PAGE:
OpenSSO, neglected by Oracle, gets second life

ForgeRock assumes control of authentication technology first developed by Sun

A Norwegian startup is assuming responsibility for maintaining an open source Web authentication technology originally developed by Sun Microsystems, and seemingly neglected by Oracle, which purchased Sun in January.

The company, ForgeRock, has released a new version of Sun's Open Single Sign On (OpenSSO) Enterprise software, called OpenAM, that adheres to the OpenSSO roadmap established by Sun.

"It's a pretty easy migration path for all the customers who have found themselves stranded on OpenSSO. They can safely migrate to a current version," said Simon Phipps, chief strategy officer at ForgeRock, and former chief open source officer at Sun. Phipps was one of a number of employees who have joined ForgeRock since Oracle's purchase of Sun.

Oracle continues to display a page on its Web site for OpenSSO, though it has removed the free downloadable version of the product. The company has not made any announcements about future releases of the software, and did not respond to a request for comment.

In February, ForgeRock issued its first release of OpenAM -- the name was changed for trademark reasons -- which was basically a snapshot of Sun OpenSSO Enterprise 8. OpenAM 9.5 is the first version that upgrades the software from the Sun version.

The software package includes a number of updates, including the ability to support version 2 of the Security Assertion Markup Language (SAML), a standard for exchanging authorization information across different systems. It also includes a new monitoring framework, and a new version of the directory server, called OpenDS. Patches issued since the last release of OpenSSO have also been rolled into the new version, and various bugs have been fixed as well.

Sun created OpenSSO in 2005 as an open source version of the Sun Java System Access Manager, licensing the software under the Common Development and Distribution License (CDDL). The software was designed for large transactional Web sites that require users to log in and keep accounts.

"This enterprise identity middleware was actually a big success at Sun. It was doing very well at competing with IBM, Oracle and CA," Phipps said. The company estimates that OpenSSO has a customer base in "the low four digits," said Allan Foster, who heads U.S. operations for the company and is a former Sun support manager for OpenSSO.

"Pretty much every day we get an e-mail from some company that was doing an evaluation of OpenSSO, and they want to move on to a pilot or even a full-production deployment, and they discovered that they can't buy a subscription to it, so they come to us," Phipps said.

Upgrading from OpenSSL Enterprise 8 to OpenAM version 9.5 should be a largely painless transition, Phipps promised. Those using the older version of OpenDS may have to do some work to upgrade to the newer version of that server but "on the whole, customers will find that this is a pretty seamless update," Phipps said.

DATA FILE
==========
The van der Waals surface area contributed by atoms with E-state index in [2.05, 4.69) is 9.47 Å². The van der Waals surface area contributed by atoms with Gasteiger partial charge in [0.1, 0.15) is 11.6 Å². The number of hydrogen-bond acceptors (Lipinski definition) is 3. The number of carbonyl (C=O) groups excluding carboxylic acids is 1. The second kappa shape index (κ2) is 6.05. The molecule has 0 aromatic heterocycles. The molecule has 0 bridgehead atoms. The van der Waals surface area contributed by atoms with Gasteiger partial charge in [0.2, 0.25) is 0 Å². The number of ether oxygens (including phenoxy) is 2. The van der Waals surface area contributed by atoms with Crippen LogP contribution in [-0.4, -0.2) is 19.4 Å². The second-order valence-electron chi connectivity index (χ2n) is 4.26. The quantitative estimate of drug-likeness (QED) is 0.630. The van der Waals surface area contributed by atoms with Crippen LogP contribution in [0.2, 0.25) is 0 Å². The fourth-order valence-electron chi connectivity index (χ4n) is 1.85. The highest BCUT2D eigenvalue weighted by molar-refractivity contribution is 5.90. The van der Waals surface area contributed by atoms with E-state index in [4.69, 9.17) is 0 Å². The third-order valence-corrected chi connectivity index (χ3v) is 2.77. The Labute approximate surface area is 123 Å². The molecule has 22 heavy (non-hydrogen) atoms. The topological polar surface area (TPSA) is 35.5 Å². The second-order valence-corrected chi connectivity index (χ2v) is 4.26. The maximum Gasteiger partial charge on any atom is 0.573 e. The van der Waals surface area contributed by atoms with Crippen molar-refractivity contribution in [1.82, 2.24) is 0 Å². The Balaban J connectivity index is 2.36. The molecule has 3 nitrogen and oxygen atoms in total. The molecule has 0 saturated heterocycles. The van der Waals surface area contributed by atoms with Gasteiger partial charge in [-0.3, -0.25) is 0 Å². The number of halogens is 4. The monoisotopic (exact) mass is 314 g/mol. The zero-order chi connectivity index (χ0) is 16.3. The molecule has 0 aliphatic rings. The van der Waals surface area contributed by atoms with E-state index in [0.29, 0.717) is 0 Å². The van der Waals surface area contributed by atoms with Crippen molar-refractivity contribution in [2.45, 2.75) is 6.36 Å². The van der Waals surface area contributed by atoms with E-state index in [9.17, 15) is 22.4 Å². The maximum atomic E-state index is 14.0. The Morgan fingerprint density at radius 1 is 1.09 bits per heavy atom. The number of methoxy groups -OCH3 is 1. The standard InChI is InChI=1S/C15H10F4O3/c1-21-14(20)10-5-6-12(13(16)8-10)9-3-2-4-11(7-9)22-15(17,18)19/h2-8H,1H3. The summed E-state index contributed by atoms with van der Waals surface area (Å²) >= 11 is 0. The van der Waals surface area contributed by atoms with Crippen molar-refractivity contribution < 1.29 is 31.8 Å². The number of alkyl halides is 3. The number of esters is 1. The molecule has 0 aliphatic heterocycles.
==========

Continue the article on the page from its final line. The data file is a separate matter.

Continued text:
While the software itself is open source, ForgeRock sells enterprise subscriptions for support and maintenance. At least one other company, OSSTech in Japan, is also working on and selling support for OpenAM. OpenAM is one component of ForgeRock's I3 enterprise platform, which also includes OpenESB (an enterprise service bus), OpenIdM (an identity access manager) and OpenPortal.

Last week, at the O'Reilly Open Source Conference (OSCON), held in Portland, Oregon, Phipps gave a talk about how an open source project can survive after it loses corporate support. In addition to working with OpenAM, Phipps is also on the governing board for OpenSolaris, another open source software package inherited by Oracle whose future remains uncertain.

In the case of OpenSolaris, Phipps noted that there are portions of the operating systems that are not open source, and so assuming control of the software would be difficult for the OpenSolaris community, or another company. Another roadblock to OpenSolaris' survival outside of Oracle is that most of the engineers who worked on OpenSolaris were Sun Microsystems employees, and now are Oracle employees. Unless Oracle allows them to continue contributing to the code base, it is doubtful that enough outside expertise exists to keep maintaining and improving the OS.

In the case of OpenSSO, ForgeRock has hired a significant number of ex-Sun engineers who are familiar with the product. Most did not develop the software itself, but rather worked as customer support specialists who were highly knowledgeable with the code base, Phipps said.

Joab Jackson covers enterprise software and general technology breaking news for The IDG News Service. Follow Joab on Twitter at @Joab_Jackson. Joab's e-mail address is Joab_Jackson@idg.com

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Tags open sourceForgeRocksecuritymiddlewareAccess control and authenticationsoftwareSimon PhippsopenssoOracle

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